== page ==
Can’t you count, Boris gasps, coming around the curve and jumping off his bike, this here—and he gestures with his hand toward the river—is the fourth bridge! Engel looks with befuddlement at his companion. His face is streaming with sweat, with a blue-violet mark on his forehead testifying to an extreme degree of stress, strangely white lips and eyes in which Engel believes he sees fear and reproach. He knows this look, which initially, when they were getting to know each other, so clear, so bright and life-affirming, lifted his, Engel’s, spirits, and which now, in my inner emptiness, he thinks, has hardened and darkened—an emptiness of which Boris, before I came into his life, knew nothing and perhaps never wanted to know anything; I never know, he hears Boris say in his mind, whether, when I come home from the school, you’ll be lying in some stranger’s bed, in a sleeping pill coma on the couch, in a pool of blood on the floor or dead at the bottom of the Rhine.

This is the third bridge, says Engel, removing his sunglasses. His voice sounds strained; that crushing feeling of abandonment, which has been hounding him up and down the riverside road in a panic for half an hour in search of his companion, still binds his breast like an iron band. The highway bridge doesn’t count, he adds defiantly. What highway bridge? Boris asks. For a while they stand there, listen to the roar of the traffic, breathe the exhaust-filled air with winded lungs and stare ahead.

You’re crying, says Boris, stroking his cheek with a dirty hand. That’s sweat, replies Engel, brushes Boris’s hand away and, since nothing better occurs to him, hops back onto his bike; anyway, I pedaled through half the city on your account. On my account, repeats Boris, and Engel can’t tell if that’s meant in agreement or as a question. 

He looks over Boris’s shoulder to the river, in which the city sky is reflected gray and dull. Then Boris grabs him by the chin, turns his face toward him and comes so close that Engel can smell the sunscreen on his skin, the peppermint breath and the stale and bitter odor of all the silently forced-down doubts, worries and injuries of the past years. Look back, Engel, says Boris, strengthening the grip on his chin, just look back now and then—that way we can’t lose each other!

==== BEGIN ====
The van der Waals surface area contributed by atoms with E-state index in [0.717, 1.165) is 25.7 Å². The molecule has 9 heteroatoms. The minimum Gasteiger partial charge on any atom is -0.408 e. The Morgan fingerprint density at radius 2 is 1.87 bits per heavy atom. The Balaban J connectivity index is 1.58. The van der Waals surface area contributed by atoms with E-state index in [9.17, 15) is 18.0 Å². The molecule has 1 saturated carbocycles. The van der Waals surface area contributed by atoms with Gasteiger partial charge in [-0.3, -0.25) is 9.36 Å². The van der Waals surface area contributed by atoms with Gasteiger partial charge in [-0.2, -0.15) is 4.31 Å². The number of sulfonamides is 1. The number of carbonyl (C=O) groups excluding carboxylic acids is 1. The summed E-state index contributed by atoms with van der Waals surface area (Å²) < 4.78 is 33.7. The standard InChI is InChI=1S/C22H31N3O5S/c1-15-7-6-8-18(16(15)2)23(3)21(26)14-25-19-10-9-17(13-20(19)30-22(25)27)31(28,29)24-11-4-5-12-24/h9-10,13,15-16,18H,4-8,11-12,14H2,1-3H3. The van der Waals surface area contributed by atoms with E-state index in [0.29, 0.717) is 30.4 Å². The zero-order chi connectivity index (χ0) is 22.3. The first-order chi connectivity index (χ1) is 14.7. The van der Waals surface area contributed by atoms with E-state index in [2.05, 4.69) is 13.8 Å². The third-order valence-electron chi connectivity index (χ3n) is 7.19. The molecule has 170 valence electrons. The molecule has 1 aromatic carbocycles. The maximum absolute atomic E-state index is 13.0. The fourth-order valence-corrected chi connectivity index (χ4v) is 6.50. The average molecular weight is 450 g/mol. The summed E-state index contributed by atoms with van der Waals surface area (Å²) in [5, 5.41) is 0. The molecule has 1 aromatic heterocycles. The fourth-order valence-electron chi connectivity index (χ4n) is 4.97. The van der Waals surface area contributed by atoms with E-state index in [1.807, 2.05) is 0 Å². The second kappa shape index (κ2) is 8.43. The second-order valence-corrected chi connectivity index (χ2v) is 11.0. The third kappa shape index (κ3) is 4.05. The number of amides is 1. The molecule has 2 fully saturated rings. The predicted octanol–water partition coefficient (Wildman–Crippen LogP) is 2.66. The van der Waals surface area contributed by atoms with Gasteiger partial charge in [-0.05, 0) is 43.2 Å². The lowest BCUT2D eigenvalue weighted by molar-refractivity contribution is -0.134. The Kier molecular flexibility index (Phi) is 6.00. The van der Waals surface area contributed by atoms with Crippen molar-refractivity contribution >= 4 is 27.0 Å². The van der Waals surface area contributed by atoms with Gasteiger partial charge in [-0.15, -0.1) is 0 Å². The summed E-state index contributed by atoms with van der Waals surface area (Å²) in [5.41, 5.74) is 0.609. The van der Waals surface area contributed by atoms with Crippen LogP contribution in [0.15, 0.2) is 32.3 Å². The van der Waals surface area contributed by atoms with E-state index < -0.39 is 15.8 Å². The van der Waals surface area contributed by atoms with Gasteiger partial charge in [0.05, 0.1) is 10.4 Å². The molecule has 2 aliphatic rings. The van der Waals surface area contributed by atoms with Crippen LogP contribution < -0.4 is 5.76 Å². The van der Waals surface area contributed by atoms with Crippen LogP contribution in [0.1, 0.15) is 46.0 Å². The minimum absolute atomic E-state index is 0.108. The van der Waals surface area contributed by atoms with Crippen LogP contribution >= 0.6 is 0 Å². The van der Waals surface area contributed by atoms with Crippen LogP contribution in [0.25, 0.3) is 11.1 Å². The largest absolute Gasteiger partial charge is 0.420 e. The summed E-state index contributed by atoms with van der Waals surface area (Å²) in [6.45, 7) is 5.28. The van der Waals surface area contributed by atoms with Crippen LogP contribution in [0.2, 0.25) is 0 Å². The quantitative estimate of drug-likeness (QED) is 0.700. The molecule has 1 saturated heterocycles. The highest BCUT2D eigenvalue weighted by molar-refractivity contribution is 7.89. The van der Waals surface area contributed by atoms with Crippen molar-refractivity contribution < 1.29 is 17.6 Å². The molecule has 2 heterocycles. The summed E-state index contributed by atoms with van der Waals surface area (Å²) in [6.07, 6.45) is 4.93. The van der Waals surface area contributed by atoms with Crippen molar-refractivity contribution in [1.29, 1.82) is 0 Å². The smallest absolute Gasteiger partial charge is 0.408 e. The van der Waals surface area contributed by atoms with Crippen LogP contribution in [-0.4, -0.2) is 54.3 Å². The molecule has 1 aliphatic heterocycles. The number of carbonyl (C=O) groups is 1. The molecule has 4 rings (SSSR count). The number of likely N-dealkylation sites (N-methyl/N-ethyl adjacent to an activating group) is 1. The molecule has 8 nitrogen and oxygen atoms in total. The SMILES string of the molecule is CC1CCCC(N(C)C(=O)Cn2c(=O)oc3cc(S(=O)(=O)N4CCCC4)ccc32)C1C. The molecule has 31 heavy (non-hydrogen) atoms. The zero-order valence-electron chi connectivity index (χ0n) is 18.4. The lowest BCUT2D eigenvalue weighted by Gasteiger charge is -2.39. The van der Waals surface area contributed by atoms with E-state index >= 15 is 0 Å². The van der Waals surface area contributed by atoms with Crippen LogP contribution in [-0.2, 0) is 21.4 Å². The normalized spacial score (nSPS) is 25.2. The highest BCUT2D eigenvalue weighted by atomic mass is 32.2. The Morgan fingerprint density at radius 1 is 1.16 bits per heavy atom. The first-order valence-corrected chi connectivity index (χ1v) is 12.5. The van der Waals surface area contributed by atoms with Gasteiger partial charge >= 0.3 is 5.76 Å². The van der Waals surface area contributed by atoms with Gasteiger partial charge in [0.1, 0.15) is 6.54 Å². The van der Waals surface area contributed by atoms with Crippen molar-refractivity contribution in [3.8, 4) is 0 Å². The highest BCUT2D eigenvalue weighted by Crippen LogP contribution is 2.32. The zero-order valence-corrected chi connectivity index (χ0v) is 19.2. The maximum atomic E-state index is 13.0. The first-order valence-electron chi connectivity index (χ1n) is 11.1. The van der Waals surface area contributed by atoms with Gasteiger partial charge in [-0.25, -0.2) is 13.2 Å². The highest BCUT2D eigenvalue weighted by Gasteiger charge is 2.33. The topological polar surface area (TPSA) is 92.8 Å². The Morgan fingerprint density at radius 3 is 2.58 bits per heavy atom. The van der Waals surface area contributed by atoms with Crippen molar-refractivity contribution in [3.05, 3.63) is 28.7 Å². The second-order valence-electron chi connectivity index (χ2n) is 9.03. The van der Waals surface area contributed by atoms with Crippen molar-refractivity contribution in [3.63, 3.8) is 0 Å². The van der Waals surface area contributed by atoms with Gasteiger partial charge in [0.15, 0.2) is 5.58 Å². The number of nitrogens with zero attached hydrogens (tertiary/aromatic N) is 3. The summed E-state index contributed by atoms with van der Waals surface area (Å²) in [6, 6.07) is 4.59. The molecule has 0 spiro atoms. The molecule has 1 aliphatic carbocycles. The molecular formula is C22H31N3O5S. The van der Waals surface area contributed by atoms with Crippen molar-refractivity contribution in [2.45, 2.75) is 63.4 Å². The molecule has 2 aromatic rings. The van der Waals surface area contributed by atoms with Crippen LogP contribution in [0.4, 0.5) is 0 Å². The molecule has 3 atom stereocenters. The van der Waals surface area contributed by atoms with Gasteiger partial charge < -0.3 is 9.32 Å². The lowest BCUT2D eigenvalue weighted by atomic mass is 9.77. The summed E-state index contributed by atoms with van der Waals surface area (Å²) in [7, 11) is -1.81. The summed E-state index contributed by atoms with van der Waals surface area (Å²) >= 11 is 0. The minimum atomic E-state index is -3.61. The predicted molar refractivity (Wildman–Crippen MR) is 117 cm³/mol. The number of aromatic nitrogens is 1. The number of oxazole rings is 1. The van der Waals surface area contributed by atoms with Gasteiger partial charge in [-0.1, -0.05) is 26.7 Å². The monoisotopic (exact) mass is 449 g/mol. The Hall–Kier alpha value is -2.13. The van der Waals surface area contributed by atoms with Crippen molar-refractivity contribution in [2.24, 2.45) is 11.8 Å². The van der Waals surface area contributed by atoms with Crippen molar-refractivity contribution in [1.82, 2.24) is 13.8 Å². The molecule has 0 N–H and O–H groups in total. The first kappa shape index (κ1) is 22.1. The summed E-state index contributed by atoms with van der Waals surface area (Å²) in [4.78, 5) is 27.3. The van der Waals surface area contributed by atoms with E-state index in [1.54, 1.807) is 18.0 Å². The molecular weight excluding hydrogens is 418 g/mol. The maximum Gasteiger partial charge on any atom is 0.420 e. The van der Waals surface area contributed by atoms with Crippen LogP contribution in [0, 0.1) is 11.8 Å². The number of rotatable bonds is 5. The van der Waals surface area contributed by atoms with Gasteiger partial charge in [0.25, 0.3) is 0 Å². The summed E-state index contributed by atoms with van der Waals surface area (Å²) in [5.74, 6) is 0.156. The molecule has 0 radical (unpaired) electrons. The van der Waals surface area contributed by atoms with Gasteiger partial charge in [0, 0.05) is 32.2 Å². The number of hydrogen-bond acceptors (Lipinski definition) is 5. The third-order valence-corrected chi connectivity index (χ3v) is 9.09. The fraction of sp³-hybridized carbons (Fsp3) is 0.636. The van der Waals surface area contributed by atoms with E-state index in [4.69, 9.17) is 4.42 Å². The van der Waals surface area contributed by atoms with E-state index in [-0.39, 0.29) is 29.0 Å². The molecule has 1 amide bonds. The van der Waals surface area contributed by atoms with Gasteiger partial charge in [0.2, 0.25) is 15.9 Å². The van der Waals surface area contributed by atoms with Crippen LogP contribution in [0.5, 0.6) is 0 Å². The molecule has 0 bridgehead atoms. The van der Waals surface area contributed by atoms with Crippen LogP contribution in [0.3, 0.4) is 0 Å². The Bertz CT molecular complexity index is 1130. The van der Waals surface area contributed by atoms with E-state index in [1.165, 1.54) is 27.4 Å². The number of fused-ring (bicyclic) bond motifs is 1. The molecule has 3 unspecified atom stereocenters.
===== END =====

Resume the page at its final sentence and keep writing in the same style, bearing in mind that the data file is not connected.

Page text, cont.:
Engel turns away, puts his sunglasses back on and points down the boulevard. In the next patisserie, he says, I’ll get you all the cakes you can eat. But then, Boris replies with a grin, I’ll get so heavy that the rest of the time you’ll have to ride behind me and push me along! Ride behind you? Engel draws the gassy air into his lungs; for the first time after this endless half an hour, which, he thinks, was perhaps the loneliest yet of my life, he dares truly breathe again. Never! He laughs, and feels, as Boris nudges him in the shoulder, the iron band flying off his breast.

In the center of Tours, in front of the café terrace of a patisserie, he hears Boris calling something to him from behind. He wants to turn around, but sees at the same moment out of the corner of his eye the tractor-trailer threatening to run him over, and gestures to Boris with a sign meant to indicate keep going or straight ahead or understood. Then he pulls his cap brim down over his face, his shoulders up to his ears against the noise and the collar of his T-shirt over his nose as protection against the giant truck’s exhaust, and pedals. To the sea, concludes his travel diary, is another three hundred and twenty kilometers.

From Mensch Engel. Copyright 2008 by Schöffling & Co. Verlag. By arrangement with the publisher. Translation copyright 2010 by Ross Benjamin. All rights reserved.


Read Ross Benjamin's blog post on translating Man Angel over here.

Read more from the June 2010 issue
Like what you read? Help WWB bring you the best new writing from around the world.